The fact that the character of Sanada has evolved since his last match with Ibushi (during last year’s G1) is something that makes this battle of the two wrestlers who most make straight male wrestling fans openly question their sexuality more interesting than their last one. However, this match shows that despite their similarities, Ibushi is still several steps above Sanada as a wrestler. Part of this works in kayfabe, like how Ibushi’s showboating moments are more organically part of his wrestling, while Sanada multiple times forgoes offense to showboat, and showboat without seeming like he’s powered up by the love of the audience like Ibushi is, but that he’s trying to prove that he is a superstar. But also, Ibushi’s in-ring work is just consistently better in this match.

The promos after this match suggest it could be the beginning of a rivalry, but despite all the athleticism and handsomeness and charisma on display, I wasn’t left wanting to see more of these two one-on-one. By the end of the match, I wasn’t as much getting invested in the teased endings as I was ready for the match to end. Though Sanada has had some singles matches this year I’ve really enjoyed (With ZSJ and Tanahashi), these big babyface rivalry ones with Okada and now Ibushi haven’t made me want more of the same, even as more has been promised.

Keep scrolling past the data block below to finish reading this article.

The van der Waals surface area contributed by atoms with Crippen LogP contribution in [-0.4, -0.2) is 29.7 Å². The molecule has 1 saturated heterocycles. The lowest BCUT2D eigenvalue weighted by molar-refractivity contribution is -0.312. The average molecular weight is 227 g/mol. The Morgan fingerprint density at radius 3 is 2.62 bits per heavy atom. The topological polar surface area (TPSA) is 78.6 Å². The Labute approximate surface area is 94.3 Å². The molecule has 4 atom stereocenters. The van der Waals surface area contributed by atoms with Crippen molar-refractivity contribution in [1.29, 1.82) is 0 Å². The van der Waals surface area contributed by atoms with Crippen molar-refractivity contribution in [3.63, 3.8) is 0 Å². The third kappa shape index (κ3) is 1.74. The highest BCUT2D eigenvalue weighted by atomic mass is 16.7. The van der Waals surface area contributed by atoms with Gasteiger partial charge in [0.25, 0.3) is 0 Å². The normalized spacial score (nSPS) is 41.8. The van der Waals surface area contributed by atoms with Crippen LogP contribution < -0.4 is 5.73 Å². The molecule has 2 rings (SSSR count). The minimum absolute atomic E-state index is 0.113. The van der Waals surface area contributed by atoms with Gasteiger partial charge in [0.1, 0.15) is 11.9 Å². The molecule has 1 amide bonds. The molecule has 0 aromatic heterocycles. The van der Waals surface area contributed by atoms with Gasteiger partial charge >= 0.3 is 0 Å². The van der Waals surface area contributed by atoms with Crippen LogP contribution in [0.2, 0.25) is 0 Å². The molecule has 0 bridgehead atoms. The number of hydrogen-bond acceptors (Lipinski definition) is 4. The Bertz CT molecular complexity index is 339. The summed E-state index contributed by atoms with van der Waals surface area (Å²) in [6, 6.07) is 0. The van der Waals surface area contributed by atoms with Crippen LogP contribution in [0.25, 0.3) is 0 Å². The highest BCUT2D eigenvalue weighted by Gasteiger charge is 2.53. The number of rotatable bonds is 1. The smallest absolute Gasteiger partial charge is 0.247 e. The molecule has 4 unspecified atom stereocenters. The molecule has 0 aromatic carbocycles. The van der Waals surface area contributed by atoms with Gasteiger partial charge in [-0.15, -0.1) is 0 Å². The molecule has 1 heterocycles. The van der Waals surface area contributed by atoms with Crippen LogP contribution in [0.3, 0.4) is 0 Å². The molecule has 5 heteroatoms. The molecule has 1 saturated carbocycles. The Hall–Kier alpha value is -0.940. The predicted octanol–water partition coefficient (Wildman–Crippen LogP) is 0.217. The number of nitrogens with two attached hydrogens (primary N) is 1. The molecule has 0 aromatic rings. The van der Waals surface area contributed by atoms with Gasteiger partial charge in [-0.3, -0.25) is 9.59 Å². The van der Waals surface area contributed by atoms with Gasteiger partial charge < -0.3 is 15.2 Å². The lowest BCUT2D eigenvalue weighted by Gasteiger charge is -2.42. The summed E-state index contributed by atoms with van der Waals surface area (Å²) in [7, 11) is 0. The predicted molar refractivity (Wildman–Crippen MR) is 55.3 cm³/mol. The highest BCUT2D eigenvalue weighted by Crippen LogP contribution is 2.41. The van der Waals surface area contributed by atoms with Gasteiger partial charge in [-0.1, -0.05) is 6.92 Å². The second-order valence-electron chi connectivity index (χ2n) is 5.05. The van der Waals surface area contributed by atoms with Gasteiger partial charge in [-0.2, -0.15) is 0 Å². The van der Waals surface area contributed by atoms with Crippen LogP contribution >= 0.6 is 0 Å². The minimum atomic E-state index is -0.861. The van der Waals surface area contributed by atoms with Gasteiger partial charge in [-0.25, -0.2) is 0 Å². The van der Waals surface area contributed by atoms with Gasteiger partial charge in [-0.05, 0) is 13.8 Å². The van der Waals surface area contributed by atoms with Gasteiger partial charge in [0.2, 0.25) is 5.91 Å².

Next Time In A Block…

Here are the most promising things set up by the next round of A Block tags:

  • Chase Owens continues to be down with the kids/meme culture by saying he and Fale are going to raid Area 51. I would sincerely like to see him do a Naruto Run to the ring as a part of this bit.
  • This Saturday, Evil and Zack Sabre Jr. will revisit their excellent rivalry from last fall through this winter, and oh look, Evil actually goes out of his way to point at the RevPro belt beforehand!
  • Before Lance Archer vs. Sanada (later down the road – four out of five active L.I.J. members competing in the G1 has really thrown off the usual preview tag booking system), we see the EBD Claw break up Skull End. I like the idea that Sanada’s often fake-looking submission finisher we’re supposed to take seriously in otherwise more realistic matches is less powerful than Archer’s openly cartoony submission finisher. Sanada looks stumped after this tag match.
  • While soldiers go about their G1 business, Suzuki is almost back to normal, though he still hasn’t said much backstage. Feeding Archer Young Lions for the EBD Claw seems to make him happy on July 19. He spends more time in the ring on July 24, working competitively with both Evil and Sanada, and provides a classic, extended post-match dojo boy beatdown afterwards. He’s not fully back, but he’s getting there.